Typhoon 'Fitow' battered Japan with heavy rains and strong winds Friday, killing at least two people and injuring another fifty.

The typhoon first struck Japan in the Kanagawa prefecture (state) to the southwest of Tokyo, before moving northwards and losing strength. By Friday afternoon, it was around 300 kilometers (180 miles) northeast of the capital, with winds of 108 kph (66 mph), the Japan Meteorological Agency said.

An elderly man was killed by a falling tree, and a construction worker perished when he was trapped in landslide at a dam construction site, Japan's Kyodo news agency reported.

Several houses were completely destroyed, and hundreds damaged by floodwaters. Evacuation warnings were given in many areas, and flights were cancelled due to high winds at airports across the country, including eight international flights at Narita airport near Tokyo.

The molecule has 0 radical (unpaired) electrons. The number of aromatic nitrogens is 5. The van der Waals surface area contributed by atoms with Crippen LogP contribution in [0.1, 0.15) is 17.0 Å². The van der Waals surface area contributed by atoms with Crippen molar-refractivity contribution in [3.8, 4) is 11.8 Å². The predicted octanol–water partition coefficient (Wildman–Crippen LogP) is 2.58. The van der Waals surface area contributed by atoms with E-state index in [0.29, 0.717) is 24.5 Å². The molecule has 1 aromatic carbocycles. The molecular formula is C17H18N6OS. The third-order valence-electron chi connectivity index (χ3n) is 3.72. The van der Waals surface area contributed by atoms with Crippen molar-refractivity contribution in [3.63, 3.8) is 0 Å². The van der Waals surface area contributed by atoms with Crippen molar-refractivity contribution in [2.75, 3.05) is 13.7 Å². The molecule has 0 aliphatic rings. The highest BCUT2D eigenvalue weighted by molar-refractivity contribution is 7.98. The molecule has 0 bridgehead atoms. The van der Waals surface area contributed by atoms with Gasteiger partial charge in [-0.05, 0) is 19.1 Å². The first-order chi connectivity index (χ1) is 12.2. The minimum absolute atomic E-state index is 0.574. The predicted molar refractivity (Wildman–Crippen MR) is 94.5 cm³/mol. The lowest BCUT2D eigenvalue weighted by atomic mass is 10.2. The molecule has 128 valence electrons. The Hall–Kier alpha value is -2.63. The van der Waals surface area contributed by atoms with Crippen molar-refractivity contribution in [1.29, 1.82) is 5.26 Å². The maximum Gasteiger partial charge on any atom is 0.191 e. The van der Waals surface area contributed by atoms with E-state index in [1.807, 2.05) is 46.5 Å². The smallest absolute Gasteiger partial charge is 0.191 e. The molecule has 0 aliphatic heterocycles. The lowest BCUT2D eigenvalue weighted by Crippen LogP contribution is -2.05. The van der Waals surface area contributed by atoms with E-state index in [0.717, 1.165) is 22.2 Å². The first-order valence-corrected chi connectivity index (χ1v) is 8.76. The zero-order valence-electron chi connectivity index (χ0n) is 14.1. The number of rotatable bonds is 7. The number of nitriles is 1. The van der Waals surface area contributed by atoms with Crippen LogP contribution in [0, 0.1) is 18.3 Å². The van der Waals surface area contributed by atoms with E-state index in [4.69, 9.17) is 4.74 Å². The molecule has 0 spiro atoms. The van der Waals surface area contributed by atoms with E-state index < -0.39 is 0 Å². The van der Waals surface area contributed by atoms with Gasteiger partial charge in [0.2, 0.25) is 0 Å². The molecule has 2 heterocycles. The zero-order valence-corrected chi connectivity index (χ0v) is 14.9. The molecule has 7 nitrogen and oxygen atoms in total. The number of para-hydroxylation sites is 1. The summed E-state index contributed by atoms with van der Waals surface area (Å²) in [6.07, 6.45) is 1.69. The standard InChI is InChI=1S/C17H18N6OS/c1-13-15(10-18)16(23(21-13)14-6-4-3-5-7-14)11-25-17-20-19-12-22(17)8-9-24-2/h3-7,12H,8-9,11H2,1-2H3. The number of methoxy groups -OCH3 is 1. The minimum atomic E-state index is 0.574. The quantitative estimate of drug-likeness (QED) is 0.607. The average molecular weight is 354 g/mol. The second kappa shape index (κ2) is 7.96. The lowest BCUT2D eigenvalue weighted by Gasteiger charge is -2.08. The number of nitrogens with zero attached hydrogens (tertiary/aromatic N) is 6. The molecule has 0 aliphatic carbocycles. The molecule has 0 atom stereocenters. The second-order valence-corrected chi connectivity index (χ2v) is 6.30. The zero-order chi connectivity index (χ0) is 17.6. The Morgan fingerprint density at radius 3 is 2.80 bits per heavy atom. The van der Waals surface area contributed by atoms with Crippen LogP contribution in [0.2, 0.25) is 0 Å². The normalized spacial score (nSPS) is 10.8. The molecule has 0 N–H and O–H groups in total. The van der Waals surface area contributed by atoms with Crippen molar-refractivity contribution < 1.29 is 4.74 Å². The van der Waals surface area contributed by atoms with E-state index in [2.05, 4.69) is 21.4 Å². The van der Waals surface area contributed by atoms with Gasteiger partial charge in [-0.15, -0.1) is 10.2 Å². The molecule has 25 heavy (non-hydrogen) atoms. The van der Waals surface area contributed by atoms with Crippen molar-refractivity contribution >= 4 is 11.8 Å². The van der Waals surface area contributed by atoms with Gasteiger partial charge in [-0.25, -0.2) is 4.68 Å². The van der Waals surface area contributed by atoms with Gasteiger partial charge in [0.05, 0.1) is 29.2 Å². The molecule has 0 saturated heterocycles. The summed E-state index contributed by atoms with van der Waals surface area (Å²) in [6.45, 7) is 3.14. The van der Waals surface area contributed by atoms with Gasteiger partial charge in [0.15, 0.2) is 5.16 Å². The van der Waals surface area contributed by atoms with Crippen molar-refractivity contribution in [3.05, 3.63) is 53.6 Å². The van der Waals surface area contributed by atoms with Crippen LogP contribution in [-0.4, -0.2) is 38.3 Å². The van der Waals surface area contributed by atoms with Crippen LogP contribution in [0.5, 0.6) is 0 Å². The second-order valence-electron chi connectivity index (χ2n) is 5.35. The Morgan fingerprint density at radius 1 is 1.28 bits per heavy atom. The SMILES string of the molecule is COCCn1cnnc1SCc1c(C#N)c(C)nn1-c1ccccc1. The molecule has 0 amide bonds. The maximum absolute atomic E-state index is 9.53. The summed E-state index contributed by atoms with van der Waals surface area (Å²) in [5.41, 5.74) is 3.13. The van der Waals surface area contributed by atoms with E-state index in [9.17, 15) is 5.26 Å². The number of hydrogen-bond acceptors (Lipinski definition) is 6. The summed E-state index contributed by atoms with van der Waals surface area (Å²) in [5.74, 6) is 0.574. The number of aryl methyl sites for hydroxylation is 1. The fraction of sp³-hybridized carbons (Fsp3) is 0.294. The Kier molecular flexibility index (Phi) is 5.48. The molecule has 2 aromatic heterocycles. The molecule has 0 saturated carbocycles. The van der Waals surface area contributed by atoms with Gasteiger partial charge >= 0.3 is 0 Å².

The agency reported that although power has been restored to districts, many thousands of homes in eight prefectures across the country are currently without electricity.

Police also announced that a 52-year-old man had gone missing Thursday after "going to have a look at the swollen river." He is believed to have been swept away by floodwaters.

Typhoon Usagi (Rabbit) hit southern Japan last month, spreading chaos and causing injuries. Typhoon Fitow is named after a flower found in Micronesia, a group of Pacific islands.

Asian names for typhoons have been submitted for use by countries affected in the Asian Pacific area since 2000. When the list of 140 typhoons is exhausted, it reverts to the first name. The names of especially destructive or powerful typhoons are, however, removed from the list.